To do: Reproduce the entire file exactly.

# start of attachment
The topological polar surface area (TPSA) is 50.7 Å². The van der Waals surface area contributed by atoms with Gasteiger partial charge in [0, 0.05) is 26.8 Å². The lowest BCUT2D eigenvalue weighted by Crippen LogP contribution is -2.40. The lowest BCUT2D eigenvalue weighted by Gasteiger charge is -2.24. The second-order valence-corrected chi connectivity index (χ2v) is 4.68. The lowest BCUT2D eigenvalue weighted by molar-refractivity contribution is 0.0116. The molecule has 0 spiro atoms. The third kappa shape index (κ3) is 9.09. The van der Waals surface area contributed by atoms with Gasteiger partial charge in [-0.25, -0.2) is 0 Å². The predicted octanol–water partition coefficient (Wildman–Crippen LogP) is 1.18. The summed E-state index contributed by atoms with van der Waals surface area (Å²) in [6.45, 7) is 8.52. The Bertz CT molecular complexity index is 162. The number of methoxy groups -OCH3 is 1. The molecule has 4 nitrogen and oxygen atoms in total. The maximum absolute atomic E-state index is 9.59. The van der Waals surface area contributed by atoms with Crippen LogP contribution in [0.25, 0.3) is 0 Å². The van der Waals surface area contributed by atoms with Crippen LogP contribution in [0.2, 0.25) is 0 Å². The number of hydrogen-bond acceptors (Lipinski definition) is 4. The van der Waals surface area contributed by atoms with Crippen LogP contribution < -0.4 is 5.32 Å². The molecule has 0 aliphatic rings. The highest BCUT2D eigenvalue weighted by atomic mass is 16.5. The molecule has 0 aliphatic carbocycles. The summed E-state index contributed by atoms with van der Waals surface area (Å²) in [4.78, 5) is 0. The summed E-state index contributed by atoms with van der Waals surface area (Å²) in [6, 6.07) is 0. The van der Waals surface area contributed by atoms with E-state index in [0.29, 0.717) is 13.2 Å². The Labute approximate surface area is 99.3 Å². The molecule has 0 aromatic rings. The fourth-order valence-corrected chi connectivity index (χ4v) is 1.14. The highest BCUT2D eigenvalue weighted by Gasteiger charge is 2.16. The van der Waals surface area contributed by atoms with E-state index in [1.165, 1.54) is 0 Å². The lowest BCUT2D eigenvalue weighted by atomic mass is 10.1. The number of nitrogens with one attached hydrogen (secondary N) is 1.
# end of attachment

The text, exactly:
The topological polar surface area (TPSA) is 50.7 Å². The van der Waals surface area contributed by atoms with Gasteiger partial charge in [0, 0.05) is 26.8 Å². The lowest BCUT2D eigenvalue weighted by Crippen LogP contribution is -2.40. The lowest BCUT2D eigenvalue weighted by Gasteiger charge is -2.24. The second-order valence-corrected chi connectivity index (χ2v) is 4.68. The lowest BCUT2D eigenvalue weighted by molar-refractivity contribution is 0.0116. The molecule has 0 spiro atoms. The third kappa shape index (κ3) is 9.09. The van der Waals surface area contributed by atoms with Gasteiger partial charge in [-0.25, -0.2) is 0 Å². The predicted octanol–water partition coefficient (Wildman–Crippen LogP) is 1.18. The summed E-state index contributed by atoms with van der Waals surface area (Å²) in [6.45, 7) is 8.52. The Bertz CT molecular complexity index is 162. The number of methoxy groups -OCH3 is 1. The molecule has 4 nitrogen and oxygen atoms in total. The maximum absolute atomic E-state index is 9.59. The van der Waals surface area contributed by atoms with Crippen LogP contribution in [0.25, 0.3) is 0 Å². The van der Waals surface area contributed by atoms with Crippen LogP contribution in [0.2, 0.25) is 0 Å². The number of hydrogen-bond acceptors (Lipinski definition) is 4. The van der Waals surface area contributed by atoms with Crippen LogP contribution < -0.4 is 5.32 Å². The molecule has 0 aliphatic rings. The highest BCUT2D eigenvalue weighted by atomic mass is 16.5. The molecule has 0 aliphatic carbocycles. The summed E-state index contributed by atoms with van der Waals surface area (Å²) in [4.78, 5) is 0. The summed E-state index contributed by atoms with van der Waals surface area (Å²) in [6, 6.07) is 0. The van der Waals surface area contributed by atoms with E-state index in [0.29, 0.717) is 13.2 Å². The Labute approximate surface area is 99.3 Å². The molecule has 0 aromatic rings. The fourth-order valence-corrected chi connectivity index (χ4v) is 1.14. The highest BCUT2D eigenvalue weighted by Gasteiger charge is 2.16. The van der Waals surface area contributed by atoms with E-state index in [1.165, 1.54) is 0 Å². The lowest BCUT2D eigenvalue weighted by atomic mass is 10.1. The number of nitrogens with one attached hydrogen (secondary N) is 1.